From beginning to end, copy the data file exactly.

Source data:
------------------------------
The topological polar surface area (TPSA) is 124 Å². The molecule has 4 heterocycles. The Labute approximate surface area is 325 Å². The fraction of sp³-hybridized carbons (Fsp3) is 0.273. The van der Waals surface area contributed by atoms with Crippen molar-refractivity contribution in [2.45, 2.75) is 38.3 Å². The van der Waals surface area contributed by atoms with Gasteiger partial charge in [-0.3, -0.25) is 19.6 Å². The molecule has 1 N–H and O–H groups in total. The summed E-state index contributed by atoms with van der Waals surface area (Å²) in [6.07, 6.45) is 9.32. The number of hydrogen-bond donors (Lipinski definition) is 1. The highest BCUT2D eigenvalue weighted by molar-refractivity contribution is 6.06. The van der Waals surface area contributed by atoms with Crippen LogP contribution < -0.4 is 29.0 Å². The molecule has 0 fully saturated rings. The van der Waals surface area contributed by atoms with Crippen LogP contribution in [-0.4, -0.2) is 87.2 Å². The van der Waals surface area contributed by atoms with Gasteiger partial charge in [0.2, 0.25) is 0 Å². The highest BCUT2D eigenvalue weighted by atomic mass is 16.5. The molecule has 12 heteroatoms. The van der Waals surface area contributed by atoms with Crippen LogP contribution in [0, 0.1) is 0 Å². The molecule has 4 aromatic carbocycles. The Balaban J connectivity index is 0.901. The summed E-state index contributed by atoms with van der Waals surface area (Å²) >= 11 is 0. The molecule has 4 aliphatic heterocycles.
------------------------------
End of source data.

The topological polar surface area (TPSA) is 124 Å². The molecule has 4 heterocycles. The Labute approximate surface area is 325 Å². The fraction of sp³-hybridized carbons (Fsp3) is 0.273. The van der Waals surface area contributed by atoms with Crippen molar-refractivity contribution in [2.45, 2.75) is 38.3 Å². The van der Waals surface area contributed by atoms with Gasteiger partial charge in [-0.3, -0.25) is 19.6 Å². The molecule has 1 N–H and O–H groups in total. The summed E-state index contributed by atoms with van der Waals surface area (Å²) in [6.07, 6.45) is 9.32. The number of hydrogen-bond donors (Lipinski definition) is 1. The highest BCUT2D eigenvalue weighted by molar-refractivity contribution is 6.06. The van der Waals surface area contributed by atoms with Crippen LogP contribution < -0.4 is 29.0 Å². The molecule has 0 fully saturated rings. The van der Waals surface area contributed by atoms with Crippen LogP contribution in [-0.4, -0.2) is 87.2 Å². The van der Waals surface area contributed by atoms with Gasteiger partial charge in [0.2, 0.25) is 0 Å². The highest BCUT2D eigenvalue weighted by atomic mass is 16.5. The molecule has 12 heteroatoms. The van der Waals surface area contributed by atoms with Crippen LogP contribution in [0, 0.1) is 0 Å². The molecule has 4 aromatic carbocycles. The Balaban J connectivity index is 0.901. The summed E-state index contributed by atoms with van der Waals surface area (Å²) >= 11 is 0. The molecule has 4 aliphatic heterocycles.